I had been dreading it for almost a year; from the moment we drove our brand-new car off the lot. I knew the day would come eventually, as any car owner does.
Then, last week, the news came in the form of a text message from my wife, one that will be familiar to many a spouse, be they male or female. It began with the word “Honey.” That was the first sign things were not well. There was truth to be sweetened.
“Honey, sorry but I bumped car into a pillar in parking lot when leaving for home. Wheel well has much paint from pillar and small dent/scratches. Probably can be mostly buffed out but feel crap for having practically same crash I had last time.
My initial reaction was disbelief. What? Did the pillar leap up and hit you? Was the stress of driving 10 km/h in a parking garage too much? Bumped? Don’t you mean, “I ground our car against a stationary column like it was a piece of fine Parmigiano-Reggiano on a cheese grater?” And what was a “dent/scratch?” Was that like a “wound/gash” or a “bomb/explosion?”
Was most of the damage going to be “buffed out?” By who? Hercules? By the happy lucky car elves? Would ex-Pittsburgh Steelers NFL Hall of Fame running Franco Harris (he of the Immaculate Reception) come and buff it out for us? Would I be able to pay for the “buffing out” with Monopoly money? Was the pillar made of gold? Had we made a profit from the grazing?
And, yes, the same accident had occurred only a few years ago when our last Dodge Grand Caravan was just two months old. Wouldn’t it be a good idea to stick a Post-it on the dashboard that read “Note to Self: Avoid pillars.”
There was no way this wasn’t going to hurt financially. A dent? Has there ever been a dent that didn’t cost at least a grand to fix? Most mechanics handle “dent/scratches” like this, “We have $350 parts and $400 labour. We’ll round it off to a thousand.”
The truth was that my car was basically ruined. It’s a Dodge Grand Caravan, also known as a Dodge “Withdrawal-Method-Not-So-Effective.” It costs barely 25K, so a dent is 1/25th of the price.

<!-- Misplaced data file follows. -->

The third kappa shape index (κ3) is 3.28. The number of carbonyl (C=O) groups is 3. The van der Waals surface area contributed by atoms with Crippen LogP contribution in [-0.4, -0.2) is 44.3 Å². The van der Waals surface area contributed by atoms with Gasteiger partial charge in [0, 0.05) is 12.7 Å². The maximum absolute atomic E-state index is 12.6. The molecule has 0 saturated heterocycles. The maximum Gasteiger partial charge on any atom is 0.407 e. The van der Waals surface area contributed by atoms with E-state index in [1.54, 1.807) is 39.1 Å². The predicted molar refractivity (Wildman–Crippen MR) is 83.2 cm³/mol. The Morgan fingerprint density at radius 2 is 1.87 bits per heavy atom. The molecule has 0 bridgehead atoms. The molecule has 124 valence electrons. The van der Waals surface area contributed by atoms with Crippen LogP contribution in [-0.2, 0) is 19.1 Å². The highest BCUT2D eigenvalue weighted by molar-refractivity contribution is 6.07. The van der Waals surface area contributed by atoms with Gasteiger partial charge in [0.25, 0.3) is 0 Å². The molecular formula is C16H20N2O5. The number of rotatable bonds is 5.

Sure, I could have felt all those terrible emotions. But, you know what? You know what I felt when hit by that terrible swift text? When the news broke that a renegade stationary concrete pole had jumped violently out and struck our vehicle as it made its innocent way through a dog-eat-dog parking garage?
Relief because I wasn’t responsible. I could sit in self-satisfied calm and bask in my innocence.
For months I had lived in a state of suspended agitation. From the moment we bought the car I wondered when my number would be up. Would today be the day that I ruined my brand-new ride? I was cautious, oh so cautious. I went to great lengths. Is there anything more ridiculous than a man parking a Grand Caravan at the far end of the parking lot to avoid door-ding? But I did it.
It was doomed to fail. Who among us can avoid the dent forever? It is a byproduct of modern life. According to researcher Ward’s Auto, there are now one billion cars on the planet. How do you avoid dinging one against a pillar or getting dinged by one?
When I got home and saw the damage it was a little more than advertised. A rainbow of paint sheer was carved into my right back wheel. The scrapes were around a foot long. The dent above the wheel was far from negligible. This was not going to “buff out.” It was either fix it or forget it.
Until I made a trip to the body shop, I would be a marked motorist, wearing my red badge of wreckage, the kind of car given wide berth by nervous Porsche owners, who, seeing my damaged exterior believe I will risk all on the roads.
I was one of the dinged.
So I did what any self-respecting spouse would do. I was gracious and understanding and then I ordered the NFL Big Ticket package that allows you to watch every single game.
Dents happen. The truth is that any accident you can walk away from is a good accident. I’ve driven by enough real tragedies to know you don’t sweat the dings and dents of outrageous fortune. There are only two kinds of drivers, the saying goes, those who have hit the wall and those who are going to hit the wall.
And besides, it wasn’t my fault.
Follow Andrew Clark on Twitter: @aclarkcomedy